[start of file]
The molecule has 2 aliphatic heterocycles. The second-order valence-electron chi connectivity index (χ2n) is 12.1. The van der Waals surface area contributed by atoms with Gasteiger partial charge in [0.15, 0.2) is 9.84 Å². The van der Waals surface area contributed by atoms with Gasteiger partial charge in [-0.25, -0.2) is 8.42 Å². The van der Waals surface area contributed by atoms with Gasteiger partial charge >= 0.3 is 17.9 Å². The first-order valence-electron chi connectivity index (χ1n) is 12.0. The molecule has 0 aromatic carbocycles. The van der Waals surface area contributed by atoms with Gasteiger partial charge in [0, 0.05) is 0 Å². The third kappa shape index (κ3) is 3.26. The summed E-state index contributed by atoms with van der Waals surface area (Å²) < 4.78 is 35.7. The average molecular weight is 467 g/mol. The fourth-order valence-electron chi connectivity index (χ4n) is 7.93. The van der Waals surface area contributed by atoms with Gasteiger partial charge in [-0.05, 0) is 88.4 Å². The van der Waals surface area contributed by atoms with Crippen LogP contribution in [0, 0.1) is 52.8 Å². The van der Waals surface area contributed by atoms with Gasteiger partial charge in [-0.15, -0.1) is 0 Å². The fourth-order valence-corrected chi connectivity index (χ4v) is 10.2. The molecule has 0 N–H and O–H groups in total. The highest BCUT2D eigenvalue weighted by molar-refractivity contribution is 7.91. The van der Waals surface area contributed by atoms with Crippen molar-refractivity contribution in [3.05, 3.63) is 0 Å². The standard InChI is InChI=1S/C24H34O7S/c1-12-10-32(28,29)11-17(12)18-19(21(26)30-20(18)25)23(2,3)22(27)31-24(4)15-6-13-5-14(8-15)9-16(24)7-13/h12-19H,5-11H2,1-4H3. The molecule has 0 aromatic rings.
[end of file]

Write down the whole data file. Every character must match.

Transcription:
The molecule has 2 aliphatic heterocycles. The second-order valence-electron chi connectivity index (χ2n) is 12.1. The van der Waals surface area contributed by atoms with Gasteiger partial charge in [0.15, 0.2) is 9.84 Å². The van der Waals surface area contributed by atoms with Gasteiger partial charge in [-0.25, -0.2) is 8.42 Å². The van der Waals surface area contributed by atoms with Gasteiger partial charge >= 0.3 is 17.9 Å². The first-order valence-electron chi connectivity index (χ1n) is 12.0. The molecule has 0 aromatic carbocycles. The van der Waals surface area contributed by atoms with Gasteiger partial charge in [0, 0.05) is 0 Å². The third kappa shape index (κ3) is 3.26. The summed E-state index contributed by atoms with van der Waals surface area (Å²) < 4.78 is 35.7. The average molecular weight is 467 g/mol. The fourth-order valence-electron chi connectivity index (χ4n) is 7.93. The van der Waals surface area contributed by atoms with Gasteiger partial charge in [-0.05, 0) is 88.4 Å². The van der Waals surface area contributed by atoms with Crippen LogP contribution in [0, 0.1) is 52.8 Å². The van der Waals surface area contributed by atoms with Gasteiger partial charge in [-0.15, -0.1) is 0 Å². The fourth-order valence-corrected chi connectivity index (χ4v) is 10.2. The molecule has 0 N–H and O–H groups in total. The highest BCUT2D eigenvalue weighted by molar-refractivity contribution is 7.91. The van der Waals surface area contributed by atoms with Crippen molar-refractivity contribution in [3.05, 3.63) is 0 Å². The standard InChI is InChI=1S/C24H34O7S/c1-12-10-32(28,29)11-17(12)18-19(21(26)30-20(18)25)23(2,3)22(27)31-24(4)15-6-13-5-14(8-15)9-16(24)7-13/h12-19H,5-11H2,1-4H3. The molecule has 0 aromatic rings.